> > >
      > > >
      > > >
      > > >
      > >
      >
    • g4ilo
      The same suggestion has been made about WSPR spots many times. I think it is more or less accepted in ham radio that an exchange is not a QSO unless calls and
      Message 2 of 11 , Jan 12, 2012
        The same suggestion has been made about WSPR spots many times. I think it is more or less accepted in ham radio that an exchange is not a QSO unless calls and signal reports are exchanged - hence the exchange of "599" in contests. Meaningless as a signal report, but wouldn't be a contact without it.

        In WSPR and Opera nothing in the beacon text is addressed to another station, so without the internet there would be no way for two stations to know that each has received the other.

        Julian, G4ILO

        --- In O_P_E_R_A_@yahoogroups.com, "graham787" <g0nbd@...> wrote:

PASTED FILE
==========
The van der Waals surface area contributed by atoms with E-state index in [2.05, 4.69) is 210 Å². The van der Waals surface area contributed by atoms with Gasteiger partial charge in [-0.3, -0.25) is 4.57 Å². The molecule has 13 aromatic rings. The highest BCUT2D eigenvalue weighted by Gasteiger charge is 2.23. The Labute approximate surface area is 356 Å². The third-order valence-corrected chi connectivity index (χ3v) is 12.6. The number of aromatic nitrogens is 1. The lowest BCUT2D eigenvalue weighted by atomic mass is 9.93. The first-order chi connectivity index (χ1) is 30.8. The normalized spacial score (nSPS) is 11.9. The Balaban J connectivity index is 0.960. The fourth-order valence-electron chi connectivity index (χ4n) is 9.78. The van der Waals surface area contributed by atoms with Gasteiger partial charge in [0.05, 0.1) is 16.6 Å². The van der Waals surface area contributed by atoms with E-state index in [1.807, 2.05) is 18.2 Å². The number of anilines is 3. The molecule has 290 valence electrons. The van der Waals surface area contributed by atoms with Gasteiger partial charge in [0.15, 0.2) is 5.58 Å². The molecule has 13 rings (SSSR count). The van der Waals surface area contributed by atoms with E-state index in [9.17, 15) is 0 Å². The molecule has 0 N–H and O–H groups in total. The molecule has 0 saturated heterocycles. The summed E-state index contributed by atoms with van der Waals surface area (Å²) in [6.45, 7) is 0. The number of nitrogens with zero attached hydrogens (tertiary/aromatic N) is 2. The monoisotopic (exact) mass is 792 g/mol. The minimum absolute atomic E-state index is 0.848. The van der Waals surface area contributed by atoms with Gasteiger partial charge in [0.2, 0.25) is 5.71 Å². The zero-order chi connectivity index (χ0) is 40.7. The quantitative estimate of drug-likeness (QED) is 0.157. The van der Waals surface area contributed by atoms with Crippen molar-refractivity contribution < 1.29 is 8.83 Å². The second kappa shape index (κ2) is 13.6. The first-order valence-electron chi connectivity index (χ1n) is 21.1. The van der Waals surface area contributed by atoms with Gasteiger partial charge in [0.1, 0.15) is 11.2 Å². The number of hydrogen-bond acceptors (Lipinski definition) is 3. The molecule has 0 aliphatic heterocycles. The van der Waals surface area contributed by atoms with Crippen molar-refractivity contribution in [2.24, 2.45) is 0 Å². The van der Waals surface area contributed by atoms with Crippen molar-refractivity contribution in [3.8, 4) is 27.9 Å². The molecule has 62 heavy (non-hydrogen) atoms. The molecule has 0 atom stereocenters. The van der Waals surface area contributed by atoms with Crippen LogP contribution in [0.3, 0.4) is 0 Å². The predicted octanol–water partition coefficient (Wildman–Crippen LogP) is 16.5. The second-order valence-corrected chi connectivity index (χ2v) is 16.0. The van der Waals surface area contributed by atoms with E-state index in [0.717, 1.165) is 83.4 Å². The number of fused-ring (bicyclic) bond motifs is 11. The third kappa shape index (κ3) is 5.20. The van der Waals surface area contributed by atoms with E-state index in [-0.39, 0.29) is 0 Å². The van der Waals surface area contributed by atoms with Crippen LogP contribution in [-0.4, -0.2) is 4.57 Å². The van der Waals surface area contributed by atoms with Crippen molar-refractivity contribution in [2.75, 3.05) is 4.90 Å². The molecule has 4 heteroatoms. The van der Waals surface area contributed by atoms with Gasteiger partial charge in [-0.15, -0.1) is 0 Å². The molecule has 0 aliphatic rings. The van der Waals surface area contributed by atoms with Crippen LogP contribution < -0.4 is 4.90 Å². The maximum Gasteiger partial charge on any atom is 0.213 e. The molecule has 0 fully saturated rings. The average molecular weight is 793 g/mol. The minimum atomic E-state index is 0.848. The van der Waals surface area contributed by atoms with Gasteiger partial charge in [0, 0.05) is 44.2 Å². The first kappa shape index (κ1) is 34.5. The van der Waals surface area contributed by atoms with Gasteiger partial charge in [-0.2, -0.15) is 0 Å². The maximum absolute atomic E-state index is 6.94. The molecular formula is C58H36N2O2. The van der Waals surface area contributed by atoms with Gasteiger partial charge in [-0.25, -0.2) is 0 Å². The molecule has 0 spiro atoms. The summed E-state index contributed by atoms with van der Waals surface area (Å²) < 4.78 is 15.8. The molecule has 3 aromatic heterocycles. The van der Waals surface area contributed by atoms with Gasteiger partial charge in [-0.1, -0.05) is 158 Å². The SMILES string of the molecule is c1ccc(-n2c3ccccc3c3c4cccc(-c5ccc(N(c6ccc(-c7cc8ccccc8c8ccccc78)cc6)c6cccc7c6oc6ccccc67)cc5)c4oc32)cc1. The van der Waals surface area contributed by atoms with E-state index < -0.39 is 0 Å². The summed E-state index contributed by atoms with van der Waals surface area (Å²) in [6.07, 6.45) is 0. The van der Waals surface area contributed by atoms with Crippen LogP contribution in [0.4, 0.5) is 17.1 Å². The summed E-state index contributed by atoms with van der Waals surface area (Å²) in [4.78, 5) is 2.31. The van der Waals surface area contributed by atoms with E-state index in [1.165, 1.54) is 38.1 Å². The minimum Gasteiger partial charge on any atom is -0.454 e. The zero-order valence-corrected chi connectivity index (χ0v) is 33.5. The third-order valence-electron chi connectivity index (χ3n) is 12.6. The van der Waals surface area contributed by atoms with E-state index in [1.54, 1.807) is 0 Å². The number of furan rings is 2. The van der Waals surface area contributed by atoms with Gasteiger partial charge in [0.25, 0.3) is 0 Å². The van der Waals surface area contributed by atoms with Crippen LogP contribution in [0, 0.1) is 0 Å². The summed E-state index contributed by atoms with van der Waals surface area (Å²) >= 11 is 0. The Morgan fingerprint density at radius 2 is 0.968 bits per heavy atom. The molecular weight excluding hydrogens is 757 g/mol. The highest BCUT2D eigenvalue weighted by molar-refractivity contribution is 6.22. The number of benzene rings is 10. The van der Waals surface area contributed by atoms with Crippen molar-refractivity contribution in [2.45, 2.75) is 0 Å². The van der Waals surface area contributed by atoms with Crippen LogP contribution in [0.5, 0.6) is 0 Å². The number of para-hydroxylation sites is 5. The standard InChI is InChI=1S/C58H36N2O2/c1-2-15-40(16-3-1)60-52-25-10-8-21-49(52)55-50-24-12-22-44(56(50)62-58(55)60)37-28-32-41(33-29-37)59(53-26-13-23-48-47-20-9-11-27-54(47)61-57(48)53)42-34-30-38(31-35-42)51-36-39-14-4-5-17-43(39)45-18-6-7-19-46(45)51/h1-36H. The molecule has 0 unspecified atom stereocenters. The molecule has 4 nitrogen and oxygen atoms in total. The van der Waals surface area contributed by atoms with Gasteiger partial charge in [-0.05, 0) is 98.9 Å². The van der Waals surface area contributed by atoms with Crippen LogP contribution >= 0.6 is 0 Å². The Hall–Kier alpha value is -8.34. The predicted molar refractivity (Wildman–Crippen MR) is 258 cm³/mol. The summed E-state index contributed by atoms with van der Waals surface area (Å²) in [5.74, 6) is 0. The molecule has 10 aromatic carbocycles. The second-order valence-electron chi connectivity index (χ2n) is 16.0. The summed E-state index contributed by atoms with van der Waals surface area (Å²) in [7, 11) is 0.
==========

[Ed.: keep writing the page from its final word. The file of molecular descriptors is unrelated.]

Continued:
>
        > So in a exchange of calls OP could be considered a qso ?
        >
      • G ..
        Could make up some code to send to each other , Gary did try what happened when you enter non calls .,but that was day 1 and now its day 12 hi
        Message 3 of 11 , Jan 12, 2012
          Could make up  some  code to  send to  each  other ,  Gary did  try  what  happened when  you  enter non  calls  .,but  that  was  day 1 and now its day  12 hi
          still  in test  , Jose is  working  on the  tx/rx  code / decode .. single  handed ... which  really is the main  task
           
          >>What is needed  is  some  one who  can do 
          something  with the  data , some  sort of  web  site  similar  to the wspr system  to  handle  the  amount of  data  and provide  sorting  etc<<
           
          Main  thing is everyone  seems  to  be having a  lot  of fun , I just had a  couple  of   2  / 3  dB over the limit  decodes  from  VK with  5  watts  to  40  ft  vertical